Laminate floor peaking is a condition where the board edges are pushing together and peaking upward.
End joint peaking, the plank ends are raised up forming a high spot at the joint. This condition is most visible in areas where lighting flows across the floor.
End joint peaking can be a product, installation or site related issue.
Floor Peaking Causes
Dimensional or planar change resulting in the planks to dome or edge lift. Lab testing usually required to verify.
- Elevated subfloor moisture, alkalinity, contamination, unlevel or irregular substrate. Heat and cooling not properly controlled, resulting in excessive expansion and contraction.
- Excess moisture in the substrate below. Over a concrete slab, pretest the concrete. That concrete needs to be dry enough for laminate flooring. A vapor retarder should be placed between the concrete and laminate flooring.
- Excessive moisture, standing water, leaks, excessive water used in cleaning or improper cleaners used (i.e. wax, oil, polish, solvent, steam mops) can lead to swelling at the joints, often appearing as peaking.
- Failure to allow for sufficient expansion space will cause peaking. Expansion space prevents problems. If not, the floor becomes locked in or pinched. As the floor expands it has no place to go other than up.
- Also, not enough expansion space was left at fixed objects. As with boards installed tight, the planks expand, push together and the edges peak upward. This normally occurs because of inadequate acclimation or uncontrolled temperature and relative humidity.
- Moldings at doorways or quarter round or base at walls, nailed through the laminate. Fix by removing and replacing the molding or quarter round. Place nails directly into the wall or cabinets, not the flooring. If necessary, cut back the laminate to give more expansion space. Use wider molding to cover the gap.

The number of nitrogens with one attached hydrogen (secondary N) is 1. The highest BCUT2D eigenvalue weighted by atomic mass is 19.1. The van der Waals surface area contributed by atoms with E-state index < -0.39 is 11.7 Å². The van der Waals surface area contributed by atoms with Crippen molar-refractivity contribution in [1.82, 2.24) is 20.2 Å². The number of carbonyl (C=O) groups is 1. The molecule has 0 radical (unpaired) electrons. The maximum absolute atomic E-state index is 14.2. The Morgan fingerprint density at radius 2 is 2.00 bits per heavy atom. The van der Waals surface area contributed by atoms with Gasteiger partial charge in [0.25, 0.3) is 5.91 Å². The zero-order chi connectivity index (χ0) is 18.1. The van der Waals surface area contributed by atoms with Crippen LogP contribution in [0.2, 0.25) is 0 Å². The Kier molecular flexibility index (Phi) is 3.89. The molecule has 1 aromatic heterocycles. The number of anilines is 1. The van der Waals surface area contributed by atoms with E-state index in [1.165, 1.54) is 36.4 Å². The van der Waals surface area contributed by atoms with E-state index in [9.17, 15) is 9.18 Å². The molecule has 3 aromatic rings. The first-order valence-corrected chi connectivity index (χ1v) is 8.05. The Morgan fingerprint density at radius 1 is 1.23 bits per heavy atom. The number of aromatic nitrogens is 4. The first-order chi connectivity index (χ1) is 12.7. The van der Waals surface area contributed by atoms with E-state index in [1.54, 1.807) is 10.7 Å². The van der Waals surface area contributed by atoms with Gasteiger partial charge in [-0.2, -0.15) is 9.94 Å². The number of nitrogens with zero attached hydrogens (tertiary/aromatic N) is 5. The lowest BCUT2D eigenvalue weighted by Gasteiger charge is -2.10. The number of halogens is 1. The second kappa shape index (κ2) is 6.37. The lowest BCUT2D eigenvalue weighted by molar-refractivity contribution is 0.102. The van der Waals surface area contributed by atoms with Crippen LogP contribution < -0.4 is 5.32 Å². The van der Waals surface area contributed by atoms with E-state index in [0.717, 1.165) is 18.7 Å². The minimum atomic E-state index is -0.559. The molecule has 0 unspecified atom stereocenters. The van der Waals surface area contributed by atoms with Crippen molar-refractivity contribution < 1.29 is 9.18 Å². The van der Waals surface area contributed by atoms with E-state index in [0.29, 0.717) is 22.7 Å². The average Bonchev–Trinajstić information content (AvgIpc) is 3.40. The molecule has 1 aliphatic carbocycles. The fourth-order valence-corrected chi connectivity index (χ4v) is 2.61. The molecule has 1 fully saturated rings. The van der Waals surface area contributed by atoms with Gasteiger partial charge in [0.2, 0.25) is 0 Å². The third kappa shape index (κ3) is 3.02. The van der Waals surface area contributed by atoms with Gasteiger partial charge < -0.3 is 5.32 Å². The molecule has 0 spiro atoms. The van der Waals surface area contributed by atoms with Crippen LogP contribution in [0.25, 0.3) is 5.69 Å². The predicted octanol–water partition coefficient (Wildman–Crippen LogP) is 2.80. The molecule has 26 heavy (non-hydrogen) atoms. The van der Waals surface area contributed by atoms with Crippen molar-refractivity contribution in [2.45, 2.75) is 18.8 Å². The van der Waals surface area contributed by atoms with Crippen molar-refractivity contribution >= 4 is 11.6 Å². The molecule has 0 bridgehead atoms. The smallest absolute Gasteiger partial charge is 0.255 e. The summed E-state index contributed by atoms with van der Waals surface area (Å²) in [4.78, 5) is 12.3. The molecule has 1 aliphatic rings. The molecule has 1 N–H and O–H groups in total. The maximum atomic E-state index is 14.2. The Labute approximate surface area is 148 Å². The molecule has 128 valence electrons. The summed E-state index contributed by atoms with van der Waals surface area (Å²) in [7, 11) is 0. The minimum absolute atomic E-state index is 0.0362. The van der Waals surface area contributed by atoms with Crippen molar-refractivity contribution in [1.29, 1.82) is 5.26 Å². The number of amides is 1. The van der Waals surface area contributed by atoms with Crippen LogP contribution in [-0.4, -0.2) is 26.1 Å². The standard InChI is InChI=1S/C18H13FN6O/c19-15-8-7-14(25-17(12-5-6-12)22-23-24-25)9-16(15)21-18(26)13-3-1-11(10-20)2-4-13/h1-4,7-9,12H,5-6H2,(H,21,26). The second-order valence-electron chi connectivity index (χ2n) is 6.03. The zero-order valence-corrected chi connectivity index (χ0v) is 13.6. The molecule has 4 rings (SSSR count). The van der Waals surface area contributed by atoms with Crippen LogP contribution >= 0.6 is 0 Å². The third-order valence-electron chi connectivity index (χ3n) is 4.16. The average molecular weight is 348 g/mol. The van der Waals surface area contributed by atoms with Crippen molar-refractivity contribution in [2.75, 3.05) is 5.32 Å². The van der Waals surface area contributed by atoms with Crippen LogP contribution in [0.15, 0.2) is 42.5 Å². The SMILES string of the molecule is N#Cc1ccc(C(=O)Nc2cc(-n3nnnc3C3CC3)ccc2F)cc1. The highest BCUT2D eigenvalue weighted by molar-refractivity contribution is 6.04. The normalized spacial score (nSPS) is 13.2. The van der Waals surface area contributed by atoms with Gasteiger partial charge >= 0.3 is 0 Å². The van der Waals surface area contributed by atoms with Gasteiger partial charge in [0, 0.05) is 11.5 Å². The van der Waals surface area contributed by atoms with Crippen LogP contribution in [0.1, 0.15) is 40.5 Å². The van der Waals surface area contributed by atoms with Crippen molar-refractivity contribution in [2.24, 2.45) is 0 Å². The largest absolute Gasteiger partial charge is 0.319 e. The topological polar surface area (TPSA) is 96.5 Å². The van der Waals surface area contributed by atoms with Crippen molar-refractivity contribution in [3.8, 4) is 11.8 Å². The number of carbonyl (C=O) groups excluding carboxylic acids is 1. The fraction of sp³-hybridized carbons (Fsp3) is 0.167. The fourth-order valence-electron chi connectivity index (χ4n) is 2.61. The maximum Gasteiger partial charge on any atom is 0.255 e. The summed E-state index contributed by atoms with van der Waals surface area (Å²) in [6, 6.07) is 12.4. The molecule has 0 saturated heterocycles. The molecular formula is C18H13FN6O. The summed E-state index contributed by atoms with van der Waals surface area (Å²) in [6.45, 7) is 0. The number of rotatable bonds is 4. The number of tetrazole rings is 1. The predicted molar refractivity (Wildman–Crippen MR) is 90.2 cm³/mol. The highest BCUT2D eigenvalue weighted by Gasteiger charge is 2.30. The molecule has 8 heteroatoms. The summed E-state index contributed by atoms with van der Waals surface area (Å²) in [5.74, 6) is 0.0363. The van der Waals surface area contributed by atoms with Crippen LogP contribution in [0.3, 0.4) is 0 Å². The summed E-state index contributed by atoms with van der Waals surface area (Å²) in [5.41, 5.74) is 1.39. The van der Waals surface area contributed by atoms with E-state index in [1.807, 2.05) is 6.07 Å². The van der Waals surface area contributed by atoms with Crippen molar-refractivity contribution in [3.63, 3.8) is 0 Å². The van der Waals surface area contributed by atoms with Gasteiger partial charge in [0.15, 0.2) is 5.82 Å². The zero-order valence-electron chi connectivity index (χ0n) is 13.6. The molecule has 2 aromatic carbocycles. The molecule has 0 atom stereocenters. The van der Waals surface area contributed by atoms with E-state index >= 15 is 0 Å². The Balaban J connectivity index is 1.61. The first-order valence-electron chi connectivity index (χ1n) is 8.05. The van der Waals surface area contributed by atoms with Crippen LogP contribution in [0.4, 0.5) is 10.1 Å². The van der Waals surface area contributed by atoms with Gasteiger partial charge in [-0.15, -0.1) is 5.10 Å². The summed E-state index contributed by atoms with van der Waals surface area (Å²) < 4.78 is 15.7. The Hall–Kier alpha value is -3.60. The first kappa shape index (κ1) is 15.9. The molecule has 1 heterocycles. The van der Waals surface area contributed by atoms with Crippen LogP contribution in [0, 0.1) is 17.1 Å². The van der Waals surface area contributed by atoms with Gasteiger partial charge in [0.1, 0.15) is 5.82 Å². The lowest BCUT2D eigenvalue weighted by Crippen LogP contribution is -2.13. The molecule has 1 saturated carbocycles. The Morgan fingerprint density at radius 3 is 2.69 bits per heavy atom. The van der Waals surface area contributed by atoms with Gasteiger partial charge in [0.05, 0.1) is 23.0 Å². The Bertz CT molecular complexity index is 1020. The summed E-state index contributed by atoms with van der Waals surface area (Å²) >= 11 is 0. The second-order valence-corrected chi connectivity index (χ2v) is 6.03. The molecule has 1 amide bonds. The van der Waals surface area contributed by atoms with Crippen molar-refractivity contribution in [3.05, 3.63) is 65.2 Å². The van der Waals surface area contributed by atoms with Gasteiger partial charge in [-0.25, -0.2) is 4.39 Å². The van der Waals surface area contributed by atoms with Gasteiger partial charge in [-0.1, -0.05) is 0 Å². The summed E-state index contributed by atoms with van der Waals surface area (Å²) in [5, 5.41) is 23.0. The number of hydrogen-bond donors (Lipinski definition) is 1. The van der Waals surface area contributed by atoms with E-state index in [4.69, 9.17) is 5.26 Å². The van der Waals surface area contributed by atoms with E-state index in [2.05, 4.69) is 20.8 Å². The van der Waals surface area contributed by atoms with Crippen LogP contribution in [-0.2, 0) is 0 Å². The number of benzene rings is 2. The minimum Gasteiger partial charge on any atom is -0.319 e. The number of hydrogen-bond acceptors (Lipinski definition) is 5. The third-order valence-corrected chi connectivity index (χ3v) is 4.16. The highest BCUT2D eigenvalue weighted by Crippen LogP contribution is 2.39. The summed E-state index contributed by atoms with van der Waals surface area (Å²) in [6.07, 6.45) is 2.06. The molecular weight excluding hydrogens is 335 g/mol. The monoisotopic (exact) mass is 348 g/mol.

- T-molding not used between rooms or areas. Correct by cutting the laminate flooring between the rooms or areas and adding the proper T-molding.
- Occasionally peaking can occur from over tapping of the planks during installation, which has resulted in too tight of a fit.
Peaking that is not too severe, can normally be corrected by adding expansion space. Remove all baseboards and locate the area(s) where the flooring is locked in. Add expansion space by cutting the planks. In some situations you can undercut the drywall so that the laminate has more room to expand. The peaking can take weeks or even months to go down. If there is a stubborn area, try weighting it down for a period of time.
Laminate Floor Buckling or Warping
Buckling laminate planks form a peak. This is a severe laminate floor peaking condition where the flooring is growing excessively. With buckling the laminate will lift entirely off the floor. Excessively high moisture caused buckling. The moisture is usually below the laminate such as high moisture in a concrete slab or flooding. High, uncontrolled relative humidity also causes buckling. A vacant house without, or inadequately operating HVAC system is a perfect candidate for buckling. Excessive moisture during cleaning can also result in buckling.